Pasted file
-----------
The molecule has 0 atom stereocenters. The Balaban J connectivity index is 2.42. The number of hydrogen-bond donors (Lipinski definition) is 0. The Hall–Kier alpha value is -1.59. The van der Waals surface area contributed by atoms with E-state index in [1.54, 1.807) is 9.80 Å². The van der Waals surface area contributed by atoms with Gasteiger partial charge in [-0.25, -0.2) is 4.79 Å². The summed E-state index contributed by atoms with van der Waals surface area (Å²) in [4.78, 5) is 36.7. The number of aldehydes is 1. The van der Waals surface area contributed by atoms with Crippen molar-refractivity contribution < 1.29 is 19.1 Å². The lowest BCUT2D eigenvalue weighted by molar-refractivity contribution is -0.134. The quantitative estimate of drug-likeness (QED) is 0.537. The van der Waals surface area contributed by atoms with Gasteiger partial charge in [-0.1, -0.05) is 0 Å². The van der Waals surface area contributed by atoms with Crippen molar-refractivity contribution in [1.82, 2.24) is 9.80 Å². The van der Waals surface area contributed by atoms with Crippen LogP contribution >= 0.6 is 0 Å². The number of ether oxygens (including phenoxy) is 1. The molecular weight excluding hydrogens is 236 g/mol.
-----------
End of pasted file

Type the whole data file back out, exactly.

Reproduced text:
The molecule has 0 atom stereocenters. The Balaban J connectivity index is 2.42. The number of hydrogen-bond donors (Lipinski definition) is 0. The Hall–Kier alpha value is -1.59. The van der Waals surface area contributed by atoms with E-state index in [1.54, 1.807) is 9.80 Å². The van der Waals surface area contributed by atoms with Gasteiger partial charge in [-0.25, -0.2) is 4.79 Å². The summed E-state index contributed by atoms with van der Waals surface area (Å²) in [4.78, 5) is 36.7. The number of aldehydes is 1. The van der Waals surface area contributed by atoms with Crippen molar-refractivity contribution < 1.29 is 19.1 Å². The lowest BCUT2D eigenvalue weighted by molar-refractivity contribution is -0.134. The quantitative estimate of drug-likeness (QED) is 0.537. The van der Waals surface area contributed by atoms with Gasteiger partial charge in [-0.1, -0.05) is 0 Å². The van der Waals surface area contributed by atoms with Crippen molar-refractivity contribution in [1.82, 2.24) is 9.80 Å². The van der Waals surface area contributed by atoms with Crippen LogP contribution >= 0.6 is 0 Å². The number of ether oxygens (including phenoxy) is 1. The molecular weight excluding hydrogens is 236 g/mol.